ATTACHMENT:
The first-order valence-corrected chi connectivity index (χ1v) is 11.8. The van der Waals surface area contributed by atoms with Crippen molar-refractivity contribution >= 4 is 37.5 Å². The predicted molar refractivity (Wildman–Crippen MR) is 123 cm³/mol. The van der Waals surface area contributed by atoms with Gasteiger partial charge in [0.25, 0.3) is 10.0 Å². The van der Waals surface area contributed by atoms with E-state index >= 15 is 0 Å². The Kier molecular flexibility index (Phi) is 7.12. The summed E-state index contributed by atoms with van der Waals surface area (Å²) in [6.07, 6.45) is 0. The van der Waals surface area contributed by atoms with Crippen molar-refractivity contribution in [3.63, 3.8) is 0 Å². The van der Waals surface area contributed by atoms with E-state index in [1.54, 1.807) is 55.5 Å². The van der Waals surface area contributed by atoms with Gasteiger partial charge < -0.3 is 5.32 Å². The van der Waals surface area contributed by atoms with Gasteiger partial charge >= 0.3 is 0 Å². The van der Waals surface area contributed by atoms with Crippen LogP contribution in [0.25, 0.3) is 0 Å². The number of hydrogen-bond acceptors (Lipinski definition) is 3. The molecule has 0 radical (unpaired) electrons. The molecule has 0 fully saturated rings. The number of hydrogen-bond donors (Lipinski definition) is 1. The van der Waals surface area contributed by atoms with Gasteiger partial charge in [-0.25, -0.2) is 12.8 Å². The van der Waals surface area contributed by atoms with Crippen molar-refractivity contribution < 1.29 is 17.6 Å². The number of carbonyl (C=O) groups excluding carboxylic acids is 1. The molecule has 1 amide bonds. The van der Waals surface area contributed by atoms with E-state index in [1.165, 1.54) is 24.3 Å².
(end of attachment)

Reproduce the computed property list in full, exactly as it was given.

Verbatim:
The first-order valence-corrected chi connectivity index (χ1v) is 11.8. The van der Waals surface area contributed by atoms with Crippen molar-refractivity contribution >= 4 is 37.5 Å². The predicted molar refractivity (Wildman–Crippen MR) is 123 cm³/mol. The van der Waals surface area contributed by atoms with Gasteiger partial charge in [0.25, 0.3) is 10.0 Å². The van der Waals surface area contributed by atoms with E-state index >= 15 is 0 Å². The Kier molecular flexibility index (Phi) is 7.12. The summed E-state index contributed by atoms with van der Waals surface area (Å²) in [6.07, 6.45) is 0. The van der Waals surface area contributed by atoms with Crippen molar-refractivity contribution in [3.63, 3.8) is 0 Å². The van der Waals surface area contributed by atoms with E-state index in [1.54, 1.807) is 55.5 Å². The van der Waals surface area contributed by atoms with Gasteiger partial charge < -0.3 is 5.32 Å². The van der Waals surface area contributed by atoms with Gasteiger partial charge >= 0.3 is 0 Å². The van der Waals surface area contributed by atoms with Crippen LogP contribution in [0.25, 0.3) is 0 Å². The number of hydrogen-bond acceptors (Lipinski definition) is 3. The molecule has 0 radical (unpaired) electrons. The molecule has 0 fully saturated rings. The number of hydrogen-bond donors (Lipinski definition) is 1. The van der Waals surface area contributed by atoms with Gasteiger partial charge in [-0.25, -0.2) is 12.8 Å². The van der Waals surface area contributed by atoms with Crippen molar-refractivity contribution < 1.29 is 17.6 Å². The number of carbonyl (C=O) groups excluding carboxylic acids is 1. The molecule has 1 amide bonds. The van der Waals surface area contributed by atoms with E-state index in [1.165, 1.54) is 24.3 Å².